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Do you struggle with sticking to a budget? Do you give in to the temptation to spend money on random things you didn’t plan? Does money stress you out? It may be time for a major reset in the form of a no spend month!
Money makes the world go around. Spending money on the essentials of our life—food, housing, utilities, and transportation—is unavoidable. We also spend money for many other reasons. Sometimes these additional expenditures can be attributed to how we feel. When we spend by our feelings, it’s easy to overspend and blow our budgeting efforts out of the water.
Why a No Spend Month
A no spend month can highlight our needs versus our wants and flesh out our unhealthy spending habits. It’s also a great way to trim the fat and give you a better handle on your finances. With inflation 7.1% higher at the end of November 2022 compared to the end of November 2021, having a good handle on our finances can help us through this time of high inflation. As inflation climbs, we can also be driven by emotions for our financial habits.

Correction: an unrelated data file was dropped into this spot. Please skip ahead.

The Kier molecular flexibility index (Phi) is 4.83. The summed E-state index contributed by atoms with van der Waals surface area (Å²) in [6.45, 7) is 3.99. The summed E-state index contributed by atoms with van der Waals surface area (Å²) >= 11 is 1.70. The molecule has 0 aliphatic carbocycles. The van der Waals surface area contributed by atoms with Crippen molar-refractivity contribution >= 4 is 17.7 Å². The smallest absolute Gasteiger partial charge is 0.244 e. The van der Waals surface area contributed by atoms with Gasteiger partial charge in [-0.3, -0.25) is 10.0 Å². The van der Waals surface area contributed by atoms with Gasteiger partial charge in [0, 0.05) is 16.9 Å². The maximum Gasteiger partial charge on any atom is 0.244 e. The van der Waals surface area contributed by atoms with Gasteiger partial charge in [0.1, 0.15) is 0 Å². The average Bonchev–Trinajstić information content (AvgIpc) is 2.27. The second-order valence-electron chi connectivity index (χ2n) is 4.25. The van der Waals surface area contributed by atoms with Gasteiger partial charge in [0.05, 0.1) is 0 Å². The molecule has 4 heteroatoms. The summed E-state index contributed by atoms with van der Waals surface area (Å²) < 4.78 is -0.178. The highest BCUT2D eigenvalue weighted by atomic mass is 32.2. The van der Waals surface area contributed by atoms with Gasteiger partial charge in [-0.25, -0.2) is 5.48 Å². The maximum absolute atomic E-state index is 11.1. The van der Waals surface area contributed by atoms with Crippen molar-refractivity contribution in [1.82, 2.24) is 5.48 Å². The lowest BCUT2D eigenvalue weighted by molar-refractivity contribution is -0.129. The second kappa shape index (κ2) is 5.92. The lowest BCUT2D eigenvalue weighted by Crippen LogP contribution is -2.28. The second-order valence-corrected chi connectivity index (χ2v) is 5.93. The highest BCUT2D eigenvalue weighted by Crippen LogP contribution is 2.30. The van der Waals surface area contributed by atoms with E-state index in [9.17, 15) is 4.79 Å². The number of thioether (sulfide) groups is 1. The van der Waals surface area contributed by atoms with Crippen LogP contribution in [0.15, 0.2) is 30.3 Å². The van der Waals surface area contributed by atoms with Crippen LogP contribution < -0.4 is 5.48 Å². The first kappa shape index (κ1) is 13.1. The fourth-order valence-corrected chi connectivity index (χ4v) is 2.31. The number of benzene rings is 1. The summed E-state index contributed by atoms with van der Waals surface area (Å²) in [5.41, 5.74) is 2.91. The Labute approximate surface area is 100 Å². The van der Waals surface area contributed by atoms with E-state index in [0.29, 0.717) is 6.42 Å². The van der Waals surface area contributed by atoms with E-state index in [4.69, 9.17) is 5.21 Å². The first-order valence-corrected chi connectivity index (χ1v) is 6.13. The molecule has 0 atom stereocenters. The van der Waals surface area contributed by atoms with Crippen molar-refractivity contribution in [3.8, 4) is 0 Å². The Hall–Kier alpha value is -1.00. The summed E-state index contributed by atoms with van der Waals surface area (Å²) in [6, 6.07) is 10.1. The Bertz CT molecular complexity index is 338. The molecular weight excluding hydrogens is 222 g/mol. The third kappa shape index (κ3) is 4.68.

The goal of a no spend month is to save money and improve your relationship with spending. It’s also a great time to set up a budget to carry help you through the entire year. If one of your S.M.A.R.T. goals for the year is to save money, a budget will be an important part of achieving that goal. If one of your goals for the year is preparedness, financial health is an important part of preparedness and is one of the steps I recommend focusing on.
Since we’re already several days into the month, you can start your no spend month today for an abbreviated version or save it until next month. While many people choose to do a no spend month in January, after the excess of the holidays, it can be done any month you prefer. Some people choose February since it’s shorter, but March, April, or May will work just as well. It’s the perfect exercise for any time you need to reset your finances. You just may be surprised by what you discover!
How to Plan a No Spend Month